The Light In My Pocket

Some days I feel like my pocket is filled with woe. Perhaps an imbalance in my brain contributes to a propensity towards depression, the cup half empty, rather than half full. Although I do not set out to choose woefulness, it certainly is a deep and fertile soil to plow, to unearth and bring to light hidden lessons. And so I write, whatever pops into my mind. And happily, much of it is fun and joyful, too. I am not all shades of blue, though ultramarine blue indeed is rich, and a favorite watercolor choice.

Mixing those various shades of blue with other brighter or darker colors of the spectrum births wondrous hues. Greens, browns and blacks, purples and mauves, blues mixed with anything adds depth and dimension. Blues are rich, and like the color of my eyes, can rim one’s view as do the celestial skies or the oceans deep and wide. A tendril of that thought leads me to wonder, do green-eyed people resonate somehow with plants and trees and all things green? And brown-eyed ones with the earth, the mountains, the desert sands? Not necessarily! Just a-muse-ment. For my blue-eyed self, I have often dreamt of running, jumping and flying my body up into that beautiful blue sky, daytime or night. Those of us gifted with physical vision see out of a black pupil, black the result of all colors mixed together. So no matter the rim of our view, most of us have been given the capacity to see our world through the full color spectrum.

When “a pocket full of woe” popped into my mind, spinning thoughts that begged to be expressed, I wondered where such pondering would lead. To play on words again, pockets are generally dark, perhaps even dismal. Some might hold treasures of used tissue, a rock or seashell with accompanying sand, a beloved child’s truck, a well read note, candy or gum wrappers, or other assorted items. So why “woe” when so many other choices could be made? Is it because we tend to stuff woeful things down deep inside some dark place, buried, hidden away? To be taken out, examined again when it feels safe? To be reviewed, contemplated, commiserated, relived once more? It appears from my experience that some pockets are very deep indeed, others much more shallow. Is this why some can seemingly throw off those woeful experiences so easily, letting them slide off their teflonated souls? While others must dig out the very last shreds that cling like entwined fibers of lint built up in pocket corners? It does make me appreciate those other shallow pockets more easily exhumed of hidden hurting things.

The choosing of what goes in my pockets is part of the equation, too. How glorious to think of the many choices one has, including the choice to carry or not, and for how long. For those items that are wedged deep, or that I insist need be packed around, I also must choose to do the work of digging them out. Some, my treasures, are delightful. Others that weigh me down might finally be discarded. But only after they are brought to light again.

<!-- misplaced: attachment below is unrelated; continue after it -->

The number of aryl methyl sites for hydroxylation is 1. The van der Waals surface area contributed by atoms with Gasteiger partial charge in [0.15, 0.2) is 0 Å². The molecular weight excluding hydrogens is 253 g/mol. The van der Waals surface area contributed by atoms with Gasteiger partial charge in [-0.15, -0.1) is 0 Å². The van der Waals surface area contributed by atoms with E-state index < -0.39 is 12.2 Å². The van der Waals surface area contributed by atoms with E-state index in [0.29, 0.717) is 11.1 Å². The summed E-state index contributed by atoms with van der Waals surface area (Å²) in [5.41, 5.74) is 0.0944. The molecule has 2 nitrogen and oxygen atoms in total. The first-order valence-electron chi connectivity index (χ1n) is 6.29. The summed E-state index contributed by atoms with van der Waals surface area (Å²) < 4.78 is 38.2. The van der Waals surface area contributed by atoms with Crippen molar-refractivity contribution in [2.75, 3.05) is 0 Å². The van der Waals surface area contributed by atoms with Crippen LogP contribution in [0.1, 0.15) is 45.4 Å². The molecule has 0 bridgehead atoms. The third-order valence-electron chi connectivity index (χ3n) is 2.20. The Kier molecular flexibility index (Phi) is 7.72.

It is interesting that darkness has such an antipathy to light. It likes to hide, keep hidden, stay covered, confine. Degradation, disease, decay, rot and ruin flourish in the dark; whereas light brings the forces of healing, renewal and freedom. Even in painting, the absence of darkness and color brings whiteness and light. The less burden, the less impurities, the less hidden, uncovers and lets light shine.

In examining my pockets over the years I have found the steady light of God who created light to be the healing force of my life. My pockets turned inside out, sometimes one at a time, I have felt like those muddied kid’s jeans thrown in the wash, tumbled and thrown about as the contents of my pockets have been shaken out to make me clean again. It has only been when I have gazed at those hidden pocket things, realized fully what they were, and given them up if hurtful, forgiven the ones who placed injury in my pocket, and kept the de-light-ful ones as real treasure have I become free from the burden of overstuffed pockets full of woe . . . lightened and repaired when the light shines into my dark places.

I also have the choice to let the light shine into my pocket. It is a fearful experience at times, painful and even shameful when I have to admit what I have in there. Struggling with feelings of being accepted, being good enough throughout my life, I have found solace and great relief in coming to know the love, forgiveness, and transforming power of a Savior God who died for me so I could have new life. One whose Light has pierced and overcome the darkness, not only of my life, but for the lives of all through eternity. Jesus Christ is my Confidant, my Champion, my Savior Who knows all my darkest shameful secrets and hidden pocket things. Brought into His light, and being forgiven of them, I am renewed, changed, made clean again. He has separated my sins from me as far as the east is from the west. Man’s judgement (including my own!) has hurt me far too long. Christ’s acceptance of me is my salvation! He is the light in my pocket, who turns my woes into joy-filled new songs.

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